16. 16. Experiences •  Research & Development projects: •  EMSCB: individual PCs, laptops •  OpenTC: trusted infrastructures (PCs, servers, virtual data center) •  TClouds: trusted cloud infrastructures •  Emergent: information flow control in digital enterprises •  RUBTrust/MediTrust: evaluation of certain application domains •  TrustedMobile/BizzTrust: smartphones 16
  17. 17. Development Approach •  HASK-PP: Common Criteria protection profile for the security kernel (EAL 5) •  Main concept: isolated domains for data/execution, trusted computing •  Approach: simplicity (only few main security requirements, implementation-independent) 17
  18. 18. Framework Approach: Reduced Complexity •  Goal: Reduce size of trusted computing base •  Easier to maintain and evaluate (e.g., Common Criteria) •  Reduced attack surface •  Approaches: microkernel, virtualization, code optimization (e.g., remove unneeded libraries) App App App Complex application logic (could also include device drivers) Basic security services Basic resource management Hardware security module (e.g., TPM) 18
  19. 19. Framework Approach: Modularity •  Goal: Make security kernel applicable to several usage scenarios •  Components could be added or removed (depending on need) •  Components could be replaced by alternative implementations (depending on hardware capabilities or required security guarantees) •  Examples: •  Resource Management: L4 microkernel, Xen hypervisor, SELinux, etc. •  Hardware Security Module: HSM, TPM, smartcard, etc. 19
  20. 20. Applying the security kernel framework to smart meter gateways 20
  21. 21. High-Level Security Architecture (Gateway) 21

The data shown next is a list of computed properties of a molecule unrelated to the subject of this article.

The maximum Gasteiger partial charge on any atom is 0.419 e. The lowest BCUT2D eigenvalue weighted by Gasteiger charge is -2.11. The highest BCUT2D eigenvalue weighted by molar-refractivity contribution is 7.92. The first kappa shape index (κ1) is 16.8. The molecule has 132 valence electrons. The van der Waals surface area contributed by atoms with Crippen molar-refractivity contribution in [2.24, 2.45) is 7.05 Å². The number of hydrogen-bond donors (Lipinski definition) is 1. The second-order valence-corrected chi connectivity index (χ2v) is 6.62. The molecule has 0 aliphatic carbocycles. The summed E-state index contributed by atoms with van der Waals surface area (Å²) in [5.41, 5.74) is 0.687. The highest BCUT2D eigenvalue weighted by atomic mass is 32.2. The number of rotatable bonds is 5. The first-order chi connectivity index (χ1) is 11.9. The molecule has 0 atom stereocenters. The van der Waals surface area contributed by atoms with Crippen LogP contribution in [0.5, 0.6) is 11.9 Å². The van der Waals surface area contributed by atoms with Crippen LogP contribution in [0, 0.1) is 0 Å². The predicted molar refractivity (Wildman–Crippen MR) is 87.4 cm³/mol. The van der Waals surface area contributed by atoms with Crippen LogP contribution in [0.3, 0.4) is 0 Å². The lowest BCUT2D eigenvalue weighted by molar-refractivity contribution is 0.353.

22. 22. Meter Data Processing and Delivery 22
  23. 23. Remote Administration of the Gateway 23
  24. 24. Smart Meter Backend Smart Meter Gateways Backend Management System External Party ... Gateway Administrator 24
  25. 25. Outlook: Trusted Smart Metering Architecture 25
  26. 26. Conclusion •  Smart grid needs to address security & privacy requirements •  Smart Meter Gateway is one important component •  In Germany: regulatory requirement of Common Criteria evaluation •  TURAYATM Security Kernel framework: •  Modular security architecture •  Common Criteria oriented development •  Smart Meter Gateway realizable on top of the security kernel framework: •  Gateway functions as isolated compartments •  Information flow control by design 26
  27. 27. QUESTIONS? Sirrix AG Lise-Meitner-Allee 4 44801 Bochum Germany Tel +49 234 / 61 00 71-0 Fax +49 234 / 61 00 71-500 Email info@sirrix.com Web www.sirrix.de Marcel Winandy Email: m.winandy@sirrix.com 27
  1. 1. © 2012 Sirrix AG Applying a Security Kernel Framework to Smart Meter Gateways Michael Gröne, Marcel Winandy 1
  2. 2. Introduction: The Smart Grid Household Computer Solar panel Thermostat Dish washer Hybrid / e-car Battery pack Hot water heater Sensors 2
  3. 3. Introduction: Smart Metering Infrastructure Utility Provider Gateway Internet Gateway Gateway 3
  4. 4. Critical Issues •  Privacy (individual power consumption, smart home communication) •  Security (connection via Internet, different data and stakeholders) 4
  5. 5. Considerations by the EU •  EU Directive 2009/72/EC: •  80% of households should be equipped with smart meters by 2020 •  EU Task Force on Smart Grids, Expert Group 2 (February 2011): •  “Smart Grid products and solutions should be designed from the start with appropriate levels of data privacy and security at their core” •  EU Commission’s recommendation (March 2012): •  Use “‘best available techniques’ to safeguard personal data and guarantee data security when data are processed in smart metering systems and smart grids” (cf. Tijmen Wisman: “The Transformation of the Home through the Internet of Things: the impact on the private sphere” at APC 2012) 5
  6. 6. This Talk Security requirements for smart meter gateways The TURAYATM High-Assurance Security Kernel Framework Applying the security kernel framework to smart meter gateways 6
  7. 7. Security requirements for smart meter gateways 7
  8. 8. Smart Meter Gateway External Parties: -  Utility provider (billing) -  Gateway Admin Home Area Network: Local Metrological Network: -  Controllable Local Systems (CLS) -  Smart Meters (power, water, heat, etc.) -  User Displays for consumers 8
  9. 9. Main Functions of the Smart Meter Gateway Meter Data Administration Management Receiving control Capturing, commands and processing, configuration data and billing CLS Proxy User Display Providing an Providing an interface for interface for controllable local display units in systems (CLS) to the HAN the WAN 9